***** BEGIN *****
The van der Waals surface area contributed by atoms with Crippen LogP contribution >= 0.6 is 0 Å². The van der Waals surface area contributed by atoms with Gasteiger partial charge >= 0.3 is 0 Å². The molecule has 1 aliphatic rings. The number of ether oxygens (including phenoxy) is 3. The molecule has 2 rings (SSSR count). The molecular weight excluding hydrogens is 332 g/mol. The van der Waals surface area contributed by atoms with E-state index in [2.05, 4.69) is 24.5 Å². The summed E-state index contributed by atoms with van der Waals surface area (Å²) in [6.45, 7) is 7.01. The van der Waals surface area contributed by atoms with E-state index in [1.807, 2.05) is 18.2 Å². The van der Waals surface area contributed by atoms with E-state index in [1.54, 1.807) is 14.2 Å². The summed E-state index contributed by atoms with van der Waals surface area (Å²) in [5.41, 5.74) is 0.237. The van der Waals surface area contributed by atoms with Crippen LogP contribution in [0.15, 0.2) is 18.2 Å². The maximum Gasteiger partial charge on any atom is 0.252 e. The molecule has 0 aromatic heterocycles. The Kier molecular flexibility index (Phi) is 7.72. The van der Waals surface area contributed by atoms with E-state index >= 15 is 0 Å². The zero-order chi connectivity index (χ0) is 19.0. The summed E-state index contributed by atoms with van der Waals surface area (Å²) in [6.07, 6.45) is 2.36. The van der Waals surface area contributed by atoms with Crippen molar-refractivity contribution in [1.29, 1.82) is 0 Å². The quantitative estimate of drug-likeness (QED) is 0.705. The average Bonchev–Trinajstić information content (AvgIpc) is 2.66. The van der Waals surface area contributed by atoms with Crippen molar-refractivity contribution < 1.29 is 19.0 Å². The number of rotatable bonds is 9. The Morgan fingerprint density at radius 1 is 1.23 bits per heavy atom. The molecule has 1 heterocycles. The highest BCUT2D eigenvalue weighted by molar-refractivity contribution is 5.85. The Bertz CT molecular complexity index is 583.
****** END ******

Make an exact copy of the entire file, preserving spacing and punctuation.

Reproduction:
The van der Waals surface area contributed by atoms with Crippen LogP contribution >= 0.6 is 0 Å². The van der Waals surface area contributed by atoms with Gasteiger partial charge >= 0.3 is 0 Å². The molecule has 1 aliphatic rings. The number of ether oxygens (including phenoxy) is 3. The molecule has 2 rings (SSSR count). The molecular weight excluding hydrogens is 332 g/mol. The van der Waals surface area contributed by atoms with E-state index in [2.05, 4.69) is 24.5 Å². The summed E-state index contributed by atoms with van der Waals surface area (Å²) in [6.45, 7) is 7.01. The van der Waals surface area contributed by atoms with E-state index in [1.807, 2.05) is 18.2 Å². The van der Waals surface area contributed by atoms with E-state index in [1.54, 1.807) is 14.2 Å². The summed E-state index contributed by atoms with van der Waals surface area (Å²) in [5.41, 5.74) is 0.237. The van der Waals surface area contributed by atoms with Crippen LogP contribution in [0.15, 0.2) is 18.2 Å². The maximum Gasteiger partial charge on any atom is 0.252 e. The molecule has 0 aromatic heterocycles. The Kier molecular flexibility index (Phi) is 7.72. The van der Waals surface area contributed by atoms with E-state index >= 15 is 0 Å². The zero-order chi connectivity index (χ0) is 19.0. The summed E-state index contributed by atoms with van der Waals surface area (Å²) in [6.07, 6.45) is 2.36. The van der Waals surface area contributed by atoms with Crippen molar-refractivity contribution in [1.29, 1.82) is 0 Å². The quantitative estimate of drug-likeness (QED) is 0.705. The average Bonchev–Trinajstić information content (AvgIpc) is 2.66. The van der Waals surface area contributed by atoms with Crippen molar-refractivity contribution < 1.29 is 19.0 Å². The number of rotatable bonds is 9. The Morgan fingerprint density at radius 1 is 1.23 bits per heavy atom. The molecule has 1 heterocycles. The highest BCUT2D eigenvalue weighted by molar-refractivity contribution is 5.85. The Bertz CT molecular complexity index is 583.